If you have lots of objects lined up in a row, and only a relatively small palette of colours to paint them with, then you’ll expect to be able to find some patterns lurking in any colouring of the objects.
Here’s a famous and lovely combinatorial theorem to that effect due to Van der Waerden.
For any r and k, there is an N big enough so that, however the numbers 1, 2, 3, … N are coloured with r colours, there will be an monochromatic arithmetic progression of numbers which is k long.
For example, suppose you have r = 7 colours, and put k = 4, then there is a number N = W(7, 4) such that, it doesn’t matter how you colour the first N or more positive integers with 7 colours, you’ll find an arithmetical sequence of numbers a, a + e, a + 2e, a + 3e which are all the same colour. As is so often the way with numbers that crop up in this sort of combinatorics, no one knows how big W(7, 4) is: the best published upper limit for such numbers is huge.
Here’s a simple corollary of Van der Waerden’s theorem (take the case where k = 4, and remark that a + a + 3e = a + e + a + 2e)
For any finite number of colours, however the positive integers are coloured with those colours, there will be distinct numbers a, b, c, d the same colour such that a + d = b + c.
So far so good. But now let’s ask: does this still hold if instead of considering a finite colouring of the countably many positive integers we consider a countable colouring of the uncountably many reals? In other words, does the following claim hold:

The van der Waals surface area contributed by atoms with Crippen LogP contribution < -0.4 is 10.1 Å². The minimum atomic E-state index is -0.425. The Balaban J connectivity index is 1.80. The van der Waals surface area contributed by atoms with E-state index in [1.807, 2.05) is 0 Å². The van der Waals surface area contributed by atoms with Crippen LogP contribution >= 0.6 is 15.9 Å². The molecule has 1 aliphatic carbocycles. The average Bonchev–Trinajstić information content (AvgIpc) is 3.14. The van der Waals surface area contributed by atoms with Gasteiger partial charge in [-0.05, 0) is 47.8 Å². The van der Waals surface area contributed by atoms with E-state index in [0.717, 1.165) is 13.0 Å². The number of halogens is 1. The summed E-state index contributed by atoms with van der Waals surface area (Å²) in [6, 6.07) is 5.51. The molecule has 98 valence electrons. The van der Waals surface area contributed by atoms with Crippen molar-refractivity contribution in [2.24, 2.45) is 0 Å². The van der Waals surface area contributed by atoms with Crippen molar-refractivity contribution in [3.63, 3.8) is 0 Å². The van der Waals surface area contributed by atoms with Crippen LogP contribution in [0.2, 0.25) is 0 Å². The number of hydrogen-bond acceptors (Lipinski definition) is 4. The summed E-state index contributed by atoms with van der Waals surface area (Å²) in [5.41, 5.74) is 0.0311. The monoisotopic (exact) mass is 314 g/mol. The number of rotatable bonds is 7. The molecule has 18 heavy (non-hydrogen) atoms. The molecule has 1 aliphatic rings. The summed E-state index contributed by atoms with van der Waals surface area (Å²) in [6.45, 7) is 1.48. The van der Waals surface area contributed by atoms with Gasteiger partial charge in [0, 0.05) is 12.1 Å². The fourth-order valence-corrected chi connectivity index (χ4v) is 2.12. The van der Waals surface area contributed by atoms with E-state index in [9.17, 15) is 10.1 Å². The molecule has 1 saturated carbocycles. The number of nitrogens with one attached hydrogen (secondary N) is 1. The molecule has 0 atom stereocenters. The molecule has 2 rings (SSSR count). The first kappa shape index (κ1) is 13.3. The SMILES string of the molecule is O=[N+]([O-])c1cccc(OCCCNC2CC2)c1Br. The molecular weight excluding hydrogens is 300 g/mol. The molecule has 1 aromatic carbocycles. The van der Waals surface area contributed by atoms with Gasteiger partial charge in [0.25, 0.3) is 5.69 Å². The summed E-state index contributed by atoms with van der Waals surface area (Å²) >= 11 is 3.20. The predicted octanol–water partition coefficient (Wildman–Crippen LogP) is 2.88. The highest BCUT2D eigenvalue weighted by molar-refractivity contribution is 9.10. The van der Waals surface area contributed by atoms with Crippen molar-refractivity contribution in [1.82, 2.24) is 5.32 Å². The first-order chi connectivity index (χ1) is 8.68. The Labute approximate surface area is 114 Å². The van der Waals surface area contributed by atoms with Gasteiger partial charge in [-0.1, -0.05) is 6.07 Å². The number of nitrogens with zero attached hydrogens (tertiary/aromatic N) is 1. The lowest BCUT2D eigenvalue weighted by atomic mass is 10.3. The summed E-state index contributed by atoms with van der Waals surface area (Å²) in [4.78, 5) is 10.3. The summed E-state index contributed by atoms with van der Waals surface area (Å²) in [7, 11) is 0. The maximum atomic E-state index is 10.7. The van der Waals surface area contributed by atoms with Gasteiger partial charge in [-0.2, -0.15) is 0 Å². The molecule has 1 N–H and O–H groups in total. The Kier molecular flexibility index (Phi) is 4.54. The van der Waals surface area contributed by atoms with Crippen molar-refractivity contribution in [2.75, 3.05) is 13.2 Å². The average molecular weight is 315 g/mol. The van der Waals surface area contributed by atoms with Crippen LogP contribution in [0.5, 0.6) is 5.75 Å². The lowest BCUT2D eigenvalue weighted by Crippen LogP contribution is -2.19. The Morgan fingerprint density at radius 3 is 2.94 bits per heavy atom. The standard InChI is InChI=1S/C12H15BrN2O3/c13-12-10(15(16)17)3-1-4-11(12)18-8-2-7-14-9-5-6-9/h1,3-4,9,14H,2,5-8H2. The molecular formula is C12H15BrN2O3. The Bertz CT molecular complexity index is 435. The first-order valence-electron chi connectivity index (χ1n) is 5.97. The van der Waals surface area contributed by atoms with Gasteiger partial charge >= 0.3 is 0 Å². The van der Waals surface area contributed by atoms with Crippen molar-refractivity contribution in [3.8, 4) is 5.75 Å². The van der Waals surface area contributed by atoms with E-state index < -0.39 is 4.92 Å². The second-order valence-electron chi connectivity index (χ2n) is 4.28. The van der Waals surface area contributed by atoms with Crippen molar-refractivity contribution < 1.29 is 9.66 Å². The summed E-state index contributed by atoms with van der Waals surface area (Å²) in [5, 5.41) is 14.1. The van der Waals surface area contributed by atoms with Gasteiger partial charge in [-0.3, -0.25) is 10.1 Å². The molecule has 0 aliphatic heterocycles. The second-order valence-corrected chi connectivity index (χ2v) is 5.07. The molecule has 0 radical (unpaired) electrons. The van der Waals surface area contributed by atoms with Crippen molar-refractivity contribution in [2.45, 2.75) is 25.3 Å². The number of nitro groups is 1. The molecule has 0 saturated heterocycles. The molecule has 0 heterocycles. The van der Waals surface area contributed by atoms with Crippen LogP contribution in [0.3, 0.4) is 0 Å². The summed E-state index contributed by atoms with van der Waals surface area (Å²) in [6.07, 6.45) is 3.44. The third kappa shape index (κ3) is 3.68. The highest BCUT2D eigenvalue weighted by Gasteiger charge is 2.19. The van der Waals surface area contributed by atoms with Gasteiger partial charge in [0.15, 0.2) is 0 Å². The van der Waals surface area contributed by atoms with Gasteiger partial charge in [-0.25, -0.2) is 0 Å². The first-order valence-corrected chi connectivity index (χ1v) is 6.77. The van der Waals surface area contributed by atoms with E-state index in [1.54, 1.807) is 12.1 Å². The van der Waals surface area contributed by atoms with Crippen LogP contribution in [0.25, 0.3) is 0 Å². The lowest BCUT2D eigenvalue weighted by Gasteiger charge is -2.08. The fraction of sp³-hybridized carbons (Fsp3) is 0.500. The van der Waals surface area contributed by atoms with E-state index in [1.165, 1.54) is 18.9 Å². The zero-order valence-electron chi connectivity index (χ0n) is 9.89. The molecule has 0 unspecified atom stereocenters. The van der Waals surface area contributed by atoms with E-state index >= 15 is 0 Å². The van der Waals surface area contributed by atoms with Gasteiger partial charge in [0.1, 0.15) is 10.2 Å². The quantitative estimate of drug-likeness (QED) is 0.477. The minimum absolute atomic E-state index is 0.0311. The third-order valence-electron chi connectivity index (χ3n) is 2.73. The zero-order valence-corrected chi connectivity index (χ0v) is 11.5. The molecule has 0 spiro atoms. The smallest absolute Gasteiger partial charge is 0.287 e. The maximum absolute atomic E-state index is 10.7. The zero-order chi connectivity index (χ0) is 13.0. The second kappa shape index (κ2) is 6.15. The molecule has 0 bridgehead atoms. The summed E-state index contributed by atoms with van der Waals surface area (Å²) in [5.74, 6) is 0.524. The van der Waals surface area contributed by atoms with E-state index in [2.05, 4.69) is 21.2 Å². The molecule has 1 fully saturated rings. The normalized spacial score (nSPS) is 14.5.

(E) For any -colouring of the real numbers, there exist distinct numbers a, b, c, d the same colour such that a + d = b + c.
Or since a colouring is a function from objects to colours (or numbers labelling colours) we can drop the metaphor and rephrase (E) like this.
(E*) For any function there are four distinct reals, a, b, c, d such that f(a) = f(b) = f(c) = f(d), and a + d = b + c.
So is (E*) true? Which, you might think, seems a natural enough question to ask if you like combinatorial results and like thinking about what results carry over from finite/countable cases to non-countable cases. And the question looks humdrum enough to have a determinate answer. No?
Yet Erdős showed that (E*) can’t be proved or disproved by ZFC. Why so? Because (E*) turns out to be equivalent to the negation of the Continuum Hypothesis. Which is surely a surprise. At any rate, (E*) is the most seemingly humdrum proposition I’ve come across, a proposition not-obviously-about-the-size-of-sets, that is independent of our favourite foundational theory.
Make of that what you will! — but I just thought it was fun to spread the word. You’ll learn more, and be able to follow up references, in an arXiv paper by Stephen Fenner and William Gasarch here.